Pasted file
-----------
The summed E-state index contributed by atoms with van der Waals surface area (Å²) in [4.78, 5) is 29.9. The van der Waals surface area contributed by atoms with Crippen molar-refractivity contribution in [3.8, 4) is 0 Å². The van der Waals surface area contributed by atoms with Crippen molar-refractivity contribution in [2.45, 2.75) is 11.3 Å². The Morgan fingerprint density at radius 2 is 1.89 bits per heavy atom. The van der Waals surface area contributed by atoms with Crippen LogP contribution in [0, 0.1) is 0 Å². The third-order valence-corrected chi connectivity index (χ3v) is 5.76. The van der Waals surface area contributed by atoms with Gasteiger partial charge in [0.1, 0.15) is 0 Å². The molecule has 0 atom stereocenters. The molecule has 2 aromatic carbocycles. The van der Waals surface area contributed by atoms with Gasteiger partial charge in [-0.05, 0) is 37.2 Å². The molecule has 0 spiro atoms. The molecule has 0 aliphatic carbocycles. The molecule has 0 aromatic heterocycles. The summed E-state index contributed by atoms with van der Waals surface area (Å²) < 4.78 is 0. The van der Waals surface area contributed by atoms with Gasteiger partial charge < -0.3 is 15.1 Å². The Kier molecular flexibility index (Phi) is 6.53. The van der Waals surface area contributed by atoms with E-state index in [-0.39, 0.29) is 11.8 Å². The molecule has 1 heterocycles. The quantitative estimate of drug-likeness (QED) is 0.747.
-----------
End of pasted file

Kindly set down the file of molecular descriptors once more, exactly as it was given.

The summed E-state index contributed by atoms with van der Waals surface area (Å²) in [4.78, 5) is 29.9. The van der Waals surface area contributed by atoms with Crippen molar-refractivity contribution in [3.8, 4) is 0 Å². The van der Waals surface area contributed by atoms with Crippen molar-refractivity contribution in [2.45, 2.75) is 11.3 Å². The Morgan fingerprint density at radius 2 is 1.89 bits per heavy atom. The van der Waals surface area contributed by atoms with Crippen LogP contribution in [0, 0.1) is 0 Å². The third-order valence-corrected chi connectivity index (χ3v) is 5.76. The van der Waals surface area contributed by atoms with Gasteiger partial charge in [0.1, 0.15) is 0 Å². The molecule has 0 atom stereocenters. The molecule has 2 aromatic carbocycles. The van der Waals surface area contributed by atoms with Gasteiger partial charge in [-0.05, 0) is 37.2 Å². The molecule has 0 spiro atoms. The molecule has 0 aliphatic carbocycles. The molecule has 0 aromatic heterocycles. The summed E-state index contributed by atoms with van der Waals surface area (Å²) < 4.78 is 0. The van der Waals surface area contributed by atoms with Gasteiger partial charge < -0.3 is 15.1 Å². The Kier molecular flexibility index (Phi) is 6.53. The van der Waals surface area contributed by atoms with E-state index in [-0.39, 0.29) is 11.8 Å². The molecule has 1 heterocycles. The quantitative estimate of drug-likeness (QED) is 0.747.